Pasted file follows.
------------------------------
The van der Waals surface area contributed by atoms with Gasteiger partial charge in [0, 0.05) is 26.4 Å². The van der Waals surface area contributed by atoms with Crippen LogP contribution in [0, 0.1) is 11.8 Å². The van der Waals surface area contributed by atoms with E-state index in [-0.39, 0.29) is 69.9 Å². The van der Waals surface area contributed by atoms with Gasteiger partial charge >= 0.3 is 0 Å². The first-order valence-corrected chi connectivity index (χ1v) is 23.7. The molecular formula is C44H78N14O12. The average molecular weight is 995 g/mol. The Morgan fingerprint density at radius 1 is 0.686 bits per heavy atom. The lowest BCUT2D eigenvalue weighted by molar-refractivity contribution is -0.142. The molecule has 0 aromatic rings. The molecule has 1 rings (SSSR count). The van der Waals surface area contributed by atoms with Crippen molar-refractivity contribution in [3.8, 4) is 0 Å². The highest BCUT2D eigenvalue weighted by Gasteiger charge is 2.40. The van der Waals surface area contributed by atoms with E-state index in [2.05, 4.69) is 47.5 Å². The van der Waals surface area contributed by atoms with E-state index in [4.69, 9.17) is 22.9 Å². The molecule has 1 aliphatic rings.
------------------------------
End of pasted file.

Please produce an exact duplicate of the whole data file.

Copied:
The van der Waals surface area contributed by atoms with Gasteiger partial charge in [0, 0.05) is 26.4 Å². The van der Waals surface area contributed by atoms with Crippen LogP contribution in [0, 0.1) is 11.8 Å². The van der Waals surface area contributed by atoms with E-state index in [-0.39, 0.29) is 69.9 Å². The van der Waals surface area contributed by atoms with Gasteiger partial charge >= 0.3 is 0 Å². The first-order valence-corrected chi connectivity index (χ1v) is 23.7. The molecular formula is C44H78N14O12. The average molecular weight is 995 g/mol. The Morgan fingerprint density at radius 1 is 0.686 bits per heavy atom. The lowest BCUT2D eigenvalue weighted by molar-refractivity contribution is -0.142. The molecule has 0 aromatic rings. The molecule has 1 rings (SSSR count). The van der Waals surface area contributed by atoms with Crippen molar-refractivity contribution in [3.8, 4) is 0 Å². The highest BCUT2D eigenvalue weighted by Gasteiger charge is 2.40. The van der Waals surface area contributed by atoms with E-state index in [2.05, 4.69) is 47.5 Å². The van der Waals surface area contributed by atoms with E-state index in [4.69, 9.17) is 22.9 Å². The molecule has 1 aliphatic rings.